Meanwhile, the competition is building. In India, the Ministry of Human Resource Development has announced plans to make laptops for schoolchildren costing just $10 and reportedly have designs submitted by academics that would cost under $50 to produce even in small volumes. Whether or not India manages to produce such laptops, the fact remains that OLPC was a visionary move that started a trend for low-cost computing. Nobel Prize winner Muhammad Yunus, founder of the Grameen Bank, believes that more countries will eventually move to purchase inexpensive computers. "Nicholas [Negroponte] has ignited a completely new situation, so the world should be grateful to him," Yunus commented.
Given the nature of capitalism, it was only a matter of time before major IT players picked up on the opportunity to develop and market inexpensive computers. Unsurprisingly, OLPC initially was met with hostility from Microsoft, because OLPC had chosen open source Linux software. Since then, however, Microsoft and a number of other firms—including AMD, Google, Quanta Computer and Intel—have joined the initiative.
Intel, however, recently dropped out, claiming “philosophical differences.” Significantly, perhaps, the giant microchip company has also developed a low-cost laptop aimed at children, called the “Classmate”. While sitting on OLPC’s board, Intel was caught undercutting OLPC’s deals with a number of governments in an effort to promote sales of its own product. In one particularly unpleasant case, an Intel sales representative was caught criticising the XO when meeting the Peruvian government, which had just placed a large order.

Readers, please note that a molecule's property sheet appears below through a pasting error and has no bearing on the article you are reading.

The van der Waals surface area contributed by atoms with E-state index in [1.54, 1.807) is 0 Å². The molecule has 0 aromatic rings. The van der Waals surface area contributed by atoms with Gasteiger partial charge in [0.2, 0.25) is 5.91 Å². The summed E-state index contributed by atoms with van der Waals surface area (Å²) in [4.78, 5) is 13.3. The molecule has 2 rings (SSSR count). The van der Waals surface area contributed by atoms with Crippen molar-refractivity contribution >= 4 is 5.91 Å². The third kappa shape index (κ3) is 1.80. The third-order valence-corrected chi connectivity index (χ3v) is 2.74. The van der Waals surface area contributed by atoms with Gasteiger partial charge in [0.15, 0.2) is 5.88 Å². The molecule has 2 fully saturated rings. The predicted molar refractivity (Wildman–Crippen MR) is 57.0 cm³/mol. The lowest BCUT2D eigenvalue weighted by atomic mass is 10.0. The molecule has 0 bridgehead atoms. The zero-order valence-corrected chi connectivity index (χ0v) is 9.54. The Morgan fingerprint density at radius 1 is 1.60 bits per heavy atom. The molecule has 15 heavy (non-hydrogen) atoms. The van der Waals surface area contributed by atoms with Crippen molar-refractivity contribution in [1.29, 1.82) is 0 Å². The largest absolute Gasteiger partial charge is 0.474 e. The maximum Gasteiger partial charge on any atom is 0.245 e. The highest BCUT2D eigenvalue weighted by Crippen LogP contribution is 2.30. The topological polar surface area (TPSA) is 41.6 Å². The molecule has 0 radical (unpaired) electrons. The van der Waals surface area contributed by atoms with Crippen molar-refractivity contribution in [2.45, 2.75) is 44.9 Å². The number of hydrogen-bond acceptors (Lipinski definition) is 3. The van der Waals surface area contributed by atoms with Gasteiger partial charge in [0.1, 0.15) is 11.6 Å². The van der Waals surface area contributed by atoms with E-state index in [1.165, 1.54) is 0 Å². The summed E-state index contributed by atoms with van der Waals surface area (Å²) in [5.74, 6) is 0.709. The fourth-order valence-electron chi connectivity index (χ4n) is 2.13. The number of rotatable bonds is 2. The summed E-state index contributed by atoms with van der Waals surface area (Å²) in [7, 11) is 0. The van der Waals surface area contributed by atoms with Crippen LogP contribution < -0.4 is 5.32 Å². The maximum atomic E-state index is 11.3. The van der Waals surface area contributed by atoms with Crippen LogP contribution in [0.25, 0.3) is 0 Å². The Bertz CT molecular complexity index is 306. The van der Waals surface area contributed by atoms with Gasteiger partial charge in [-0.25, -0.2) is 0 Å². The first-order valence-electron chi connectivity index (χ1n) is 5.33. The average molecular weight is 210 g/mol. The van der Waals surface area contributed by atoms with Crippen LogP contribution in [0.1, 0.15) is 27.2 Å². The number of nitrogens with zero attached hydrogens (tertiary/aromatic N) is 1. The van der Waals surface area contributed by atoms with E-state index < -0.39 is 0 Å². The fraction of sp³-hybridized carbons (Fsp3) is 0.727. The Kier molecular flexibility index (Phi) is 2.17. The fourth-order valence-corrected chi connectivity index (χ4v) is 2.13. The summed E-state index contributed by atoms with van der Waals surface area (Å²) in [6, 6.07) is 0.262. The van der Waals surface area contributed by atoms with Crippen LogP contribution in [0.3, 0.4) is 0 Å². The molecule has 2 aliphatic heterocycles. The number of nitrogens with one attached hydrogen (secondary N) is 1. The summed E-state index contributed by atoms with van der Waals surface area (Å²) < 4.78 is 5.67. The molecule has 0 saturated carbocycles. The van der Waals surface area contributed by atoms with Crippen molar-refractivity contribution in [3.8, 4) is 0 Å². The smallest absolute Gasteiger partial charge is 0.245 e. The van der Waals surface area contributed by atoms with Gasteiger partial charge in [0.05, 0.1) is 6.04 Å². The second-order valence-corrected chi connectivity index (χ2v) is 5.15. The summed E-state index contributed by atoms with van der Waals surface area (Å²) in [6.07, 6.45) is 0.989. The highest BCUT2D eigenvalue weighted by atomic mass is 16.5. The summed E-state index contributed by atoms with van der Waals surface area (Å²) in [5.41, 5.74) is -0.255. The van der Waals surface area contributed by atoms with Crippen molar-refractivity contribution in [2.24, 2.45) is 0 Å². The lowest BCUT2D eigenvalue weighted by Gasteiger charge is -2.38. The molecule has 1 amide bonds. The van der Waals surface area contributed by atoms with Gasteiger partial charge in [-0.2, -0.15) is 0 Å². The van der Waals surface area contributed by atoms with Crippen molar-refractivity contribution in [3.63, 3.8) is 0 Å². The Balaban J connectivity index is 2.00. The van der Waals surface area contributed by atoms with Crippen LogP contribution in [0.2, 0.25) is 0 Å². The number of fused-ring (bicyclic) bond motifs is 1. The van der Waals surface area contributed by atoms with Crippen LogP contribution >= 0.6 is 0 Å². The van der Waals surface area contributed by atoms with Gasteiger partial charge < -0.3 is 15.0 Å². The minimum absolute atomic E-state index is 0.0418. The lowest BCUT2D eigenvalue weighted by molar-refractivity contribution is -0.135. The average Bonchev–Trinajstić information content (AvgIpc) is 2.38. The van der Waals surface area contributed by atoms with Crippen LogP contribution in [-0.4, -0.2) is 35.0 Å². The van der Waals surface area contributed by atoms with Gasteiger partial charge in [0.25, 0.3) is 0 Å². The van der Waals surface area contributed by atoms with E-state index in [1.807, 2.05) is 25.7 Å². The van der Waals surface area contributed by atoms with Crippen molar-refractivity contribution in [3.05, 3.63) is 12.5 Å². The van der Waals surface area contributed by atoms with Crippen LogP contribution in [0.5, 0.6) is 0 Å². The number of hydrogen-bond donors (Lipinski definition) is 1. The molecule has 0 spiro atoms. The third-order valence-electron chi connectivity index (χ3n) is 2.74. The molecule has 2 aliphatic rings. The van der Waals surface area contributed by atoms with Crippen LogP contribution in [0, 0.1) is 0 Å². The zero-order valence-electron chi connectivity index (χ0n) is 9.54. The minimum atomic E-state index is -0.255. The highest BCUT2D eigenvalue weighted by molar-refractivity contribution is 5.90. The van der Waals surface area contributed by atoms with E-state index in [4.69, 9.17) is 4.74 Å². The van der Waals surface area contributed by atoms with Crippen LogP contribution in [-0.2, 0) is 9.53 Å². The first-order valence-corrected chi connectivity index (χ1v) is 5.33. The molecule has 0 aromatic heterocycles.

So, the second question is this: is this simply the everyday cut-and-thrust to be expected in competitive capitalist markets? Perhaps so, except that there is another piece of the story: Intel had specifically, legally agreed never to undermine the XO. It had also agreed to collaborate on software and a processor for the XO, which it did not do, according to OLPC. The problem here it seems is not competition, but unfair, unlawful competition. Inevitably, Intel’s behaviour attracted highly critical media coverage from mainstream business magazines like Fortune through to technology sector blogs.
Nicholas Negroponte continues to insist that OLPC and Intel are a bit like the World Food Programme and McDonald’s: two organisations built for completely different purposes that do not need to clash directly. Maybe so, but this story provides a timely warning to those who imagine that partnerships between big companies and small not-for-profits will always run smoothly. On the evidence of the Intel-OLPC controversy, innovative not-for-profit organisations and social enterprises aiming to work with major corporations should advance with hope in their hearts, but also make sure that they have access to excellent – and affordable – lawyers.
Jodie Thorpe is the Manager of SustainAbility’s Emerging Economies Program. The OLPC story is told in John Elkington’s new book, The Power of Unreasonable People (Harvard Business Press, 2008).
Homepage photo by Faiper